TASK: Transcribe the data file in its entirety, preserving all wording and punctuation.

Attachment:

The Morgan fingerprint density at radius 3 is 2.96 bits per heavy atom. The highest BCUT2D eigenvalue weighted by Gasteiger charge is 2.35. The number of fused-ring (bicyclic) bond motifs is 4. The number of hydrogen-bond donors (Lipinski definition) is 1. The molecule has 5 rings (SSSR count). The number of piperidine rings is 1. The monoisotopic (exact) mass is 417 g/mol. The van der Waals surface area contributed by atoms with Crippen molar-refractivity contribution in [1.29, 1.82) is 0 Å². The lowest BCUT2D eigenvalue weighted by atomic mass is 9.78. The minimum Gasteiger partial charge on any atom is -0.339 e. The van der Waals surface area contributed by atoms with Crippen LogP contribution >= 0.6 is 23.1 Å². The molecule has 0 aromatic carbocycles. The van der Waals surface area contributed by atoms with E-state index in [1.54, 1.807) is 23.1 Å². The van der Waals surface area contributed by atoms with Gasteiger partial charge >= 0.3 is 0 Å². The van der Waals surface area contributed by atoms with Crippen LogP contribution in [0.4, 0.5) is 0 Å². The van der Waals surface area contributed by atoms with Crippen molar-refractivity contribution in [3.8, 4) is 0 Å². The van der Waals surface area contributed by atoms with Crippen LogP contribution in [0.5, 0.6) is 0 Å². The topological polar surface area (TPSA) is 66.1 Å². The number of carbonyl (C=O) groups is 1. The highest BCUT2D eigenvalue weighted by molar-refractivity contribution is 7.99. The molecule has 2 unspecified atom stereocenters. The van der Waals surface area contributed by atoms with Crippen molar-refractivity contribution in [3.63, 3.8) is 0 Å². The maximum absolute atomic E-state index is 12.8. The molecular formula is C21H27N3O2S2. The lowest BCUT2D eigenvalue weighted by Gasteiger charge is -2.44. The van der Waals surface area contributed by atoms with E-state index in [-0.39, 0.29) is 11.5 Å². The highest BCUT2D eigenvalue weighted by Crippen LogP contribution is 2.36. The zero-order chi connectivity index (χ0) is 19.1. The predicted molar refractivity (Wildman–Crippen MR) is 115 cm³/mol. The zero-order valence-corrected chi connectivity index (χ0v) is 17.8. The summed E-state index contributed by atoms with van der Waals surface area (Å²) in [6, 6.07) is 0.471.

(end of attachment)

The Morgan fingerprint density at radius 3 is 2.96 bits per heavy atom. The highest BCUT2D eigenvalue weighted by Gasteiger charge is 2.35. The number of fused-ring (bicyclic) bond motifs is 4. The number of hydrogen-bond donors (Lipinski definition) is 1. The molecule has 5 rings (SSSR count). The number of piperidine rings is 1. The monoisotopic (exact) mass is 417 g/mol. The van der Waals surface area contributed by atoms with Crippen molar-refractivity contribution in [1.29, 1.82) is 0 Å². The lowest BCUT2D eigenvalue weighted by atomic mass is 9.78. The minimum Gasteiger partial charge on any atom is -0.339 e. The van der Waals surface area contributed by atoms with Crippen LogP contribution >= 0.6 is 23.1 Å². The molecule has 0 aromatic carbocycles. The van der Waals surface area contributed by atoms with E-state index in [1.54, 1.807) is 23.1 Å². The van der Waals surface area contributed by atoms with Gasteiger partial charge >= 0.3 is 0 Å². The van der Waals surface area contributed by atoms with Crippen LogP contribution in [0.4, 0.5) is 0 Å². The van der Waals surface area contributed by atoms with Crippen molar-refractivity contribution in [3.8, 4) is 0 Å². The van der Waals surface area contributed by atoms with Crippen LogP contribution in [0.5, 0.6) is 0 Å². The topological polar surface area (TPSA) is 66.1 Å². The number of carbonyl (C=O) groups is 1. The highest BCUT2D eigenvalue weighted by molar-refractivity contribution is 7.99. The molecule has 2 unspecified atom stereocenters. The van der Waals surface area contributed by atoms with Crippen molar-refractivity contribution in [3.63, 3.8) is 0 Å². The maximum absolute atomic E-state index is 12.8. The molecular formula is C21H27N3O2S2. The lowest BCUT2D eigenvalue weighted by Gasteiger charge is -2.44. The van der Waals surface area contributed by atoms with E-state index in [-0.39, 0.29) is 11.5 Å². The highest BCUT2D eigenvalue weighted by Crippen LogP contribution is 2.36. The zero-order chi connectivity index (χ0) is 19.1. The predicted molar refractivity (Wildman–Crippen MR) is 115 cm³/mol. The zero-order valence-corrected chi connectivity index (χ0v) is 17.8. The summed E-state index contributed by atoms with van der Waals surface area (Å²) in [6, 6.07) is 0.471.